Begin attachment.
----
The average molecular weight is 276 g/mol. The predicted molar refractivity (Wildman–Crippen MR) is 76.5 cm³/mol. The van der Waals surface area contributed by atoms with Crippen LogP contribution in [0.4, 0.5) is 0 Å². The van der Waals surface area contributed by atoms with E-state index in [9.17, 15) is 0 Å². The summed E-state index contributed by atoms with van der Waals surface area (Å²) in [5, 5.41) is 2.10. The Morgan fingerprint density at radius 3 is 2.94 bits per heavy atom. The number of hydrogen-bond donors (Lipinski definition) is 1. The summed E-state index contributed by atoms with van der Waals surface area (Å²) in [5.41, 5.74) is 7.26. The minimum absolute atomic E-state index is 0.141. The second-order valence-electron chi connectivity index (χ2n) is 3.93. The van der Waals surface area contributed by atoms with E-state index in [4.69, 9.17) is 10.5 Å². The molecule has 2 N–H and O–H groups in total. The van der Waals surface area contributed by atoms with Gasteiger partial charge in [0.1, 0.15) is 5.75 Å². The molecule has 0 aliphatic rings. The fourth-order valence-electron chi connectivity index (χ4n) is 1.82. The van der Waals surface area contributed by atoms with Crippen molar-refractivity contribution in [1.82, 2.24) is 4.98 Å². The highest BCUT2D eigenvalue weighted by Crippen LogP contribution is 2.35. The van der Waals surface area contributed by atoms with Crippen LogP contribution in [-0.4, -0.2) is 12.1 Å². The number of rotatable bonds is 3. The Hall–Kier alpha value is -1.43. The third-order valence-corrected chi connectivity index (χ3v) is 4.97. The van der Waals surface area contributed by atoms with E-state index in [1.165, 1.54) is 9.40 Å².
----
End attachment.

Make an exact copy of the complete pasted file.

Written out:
The average molecular weight is 276 g/mol. The predicted molar refractivity (Wildman–Crippen MR) is 76.5 cm³/mol. The van der Waals surface area contributed by atoms with Crippen LogP contribution in [0.4, 0.5) is 0 Å². The van der Waals surface area contributed by atoms with E-state index in [9.17, 15) is 0 Å². The summed E-state index contributed by atoms with van der Waals surface area (Å²) in [5, 5.41) is 2.10. The Morgan fingerprint density at radius 3 is 2.94 bits per heavy atom. The number of hydrogen-bond donors (Lipinski definition) is 1. The summed E-state index contributed by atoms with van der Waals surface area (Å²) in [5.41, 5.74) is 7.26. The minimum absolute atomic E-state index is 0.141. The second-order valence-electron chi connectivity index (χ2n) is 3.93. The van der Waals surface area contributed by atoms with E-state index in [4.69, 9.17) is 10.5 Å². The molecule has 2 N–H and O–H groups in total. The van der Waals surface area contributed by atoms with Gasteiger partial charge in [0.1, 0.15) is 5.75 Å². The molecule has 0 aliphatic rings. The fourth-order valence-electron chi connectivity index (χ4n) is 1.82. The van der Waals surface area contributed by atoms with Crippen molar-refractivity contribution in [1.82, 2.24) is 4.98 Å². The highest BCUT2D eigenvalue weighted by Crippen LogP contribution is 2.35. The van der Waals surface area contributed by atoms with Crippen LogP contribution in [-0.4, -0.2) is 12.1 Å². The number of rotatable bonds is 3. The Hall–Kier alpha value is -1.43. The third-order valence-corrected chi connectivity index (χ3v) is 4.97. The van der Waals surface area contributed by atoms with E-state index in [1.165, 1.54) is 9.40 Å².